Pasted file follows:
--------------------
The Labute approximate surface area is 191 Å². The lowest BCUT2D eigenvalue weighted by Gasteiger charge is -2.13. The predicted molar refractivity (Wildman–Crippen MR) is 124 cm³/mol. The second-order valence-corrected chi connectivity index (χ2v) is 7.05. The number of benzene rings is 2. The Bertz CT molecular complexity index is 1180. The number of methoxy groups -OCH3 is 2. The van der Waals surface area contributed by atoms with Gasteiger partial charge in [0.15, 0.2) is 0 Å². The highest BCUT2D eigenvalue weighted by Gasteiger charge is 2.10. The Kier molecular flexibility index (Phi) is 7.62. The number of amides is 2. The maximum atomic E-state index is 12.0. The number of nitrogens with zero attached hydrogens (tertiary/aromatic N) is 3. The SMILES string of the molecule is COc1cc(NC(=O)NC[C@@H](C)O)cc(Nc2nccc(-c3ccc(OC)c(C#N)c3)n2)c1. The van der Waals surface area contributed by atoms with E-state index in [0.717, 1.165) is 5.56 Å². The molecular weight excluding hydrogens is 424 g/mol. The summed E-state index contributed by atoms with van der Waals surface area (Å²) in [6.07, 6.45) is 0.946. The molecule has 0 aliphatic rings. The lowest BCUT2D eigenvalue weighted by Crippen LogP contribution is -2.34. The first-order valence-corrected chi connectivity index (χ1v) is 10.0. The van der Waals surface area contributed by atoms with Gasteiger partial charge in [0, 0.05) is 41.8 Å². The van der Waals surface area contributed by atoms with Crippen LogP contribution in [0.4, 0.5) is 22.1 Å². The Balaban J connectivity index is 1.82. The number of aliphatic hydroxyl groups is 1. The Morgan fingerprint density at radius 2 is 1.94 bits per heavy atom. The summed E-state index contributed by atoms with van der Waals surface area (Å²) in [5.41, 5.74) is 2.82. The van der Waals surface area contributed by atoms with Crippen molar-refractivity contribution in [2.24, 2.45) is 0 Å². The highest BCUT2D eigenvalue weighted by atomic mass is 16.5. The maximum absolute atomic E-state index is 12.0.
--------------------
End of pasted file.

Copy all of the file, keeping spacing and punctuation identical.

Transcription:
The Labute approximate surface area is 191 Å². The lowest BCUT2D eigenvalue weighted by Gasteiger charge is -2.13. The predicted molar refractivity (Wildman–Crippen MR) is 124 cm³/mol. The second-order valence-corrected chi connectivity index (χ2v) is 7.05. The number of benzene rings is 2. The Bertz CT molecular complexity index is 1180. The number of methoxy groups -OCH3 is 2. The van der Waals surface area contributed by atoms with Gasteiger partial charge in [0.15, 0.2) is 0 Å². The highest BCUT2D eigenvalue weighted by Gasteiger charge is 2.10. The Kier molecular flexibility index (Phi) is 7.62. The number of amides is 2. The maximum atomic E-state index is 12.0. The number of nitrogens with zero attached hydrogens (tertiary/aromatic N) is 3. The SMILES string of the molecule is COc1cc(NC(=O)NC[C@@H](C)O)cc(Nc2nccc(-c3ccc(OC)c(C#N)c3)n2)c1. The van der Waals surface area contributed by atoms with E-state index in [0.717, 1.165) is 5.56 Å². The molecular weight excluding hydrogens is 424 g/mol. The summed E-state index contributed by atoms with van der Waals surface area (Å²) in [6.07, 6.45) is 0.946. The molecule has 0 aliphatic rings. The lowest BCUT2D eigenvalue weighted by Crippen LogP contribution is -2.34. The first-order valence-corrected chi connectivity index (χ1v) is 10.0. The van der Waals surface area contributed by atoms with Gasteiger partial charge in [0, 0.05) is 41.8 Å². The van der Waals surface area contributed by atoms with Crippen LogP contribution in [0.4, 0.5) is 22.1 Å². The Balaban J connectivity index is 1.82. The number of aliphatic hydroxyl groups is 1. The Morgan fingerprint density at radius 2 is 1.94 bits per heavy atom. The summed E-state index contributed by atoms with van der Waals surface area (Å²) in [5.41, 5.74) is 2.82. The van der Waals surface area contributed by atoms with Crippen molar-refractivity contribution in [2.24, 2.45) is 0 Å². The highest BCUT2D eigenvalue weighted by atomic mass is 16.5. The maximum absolute atomic E-state index is 12.0.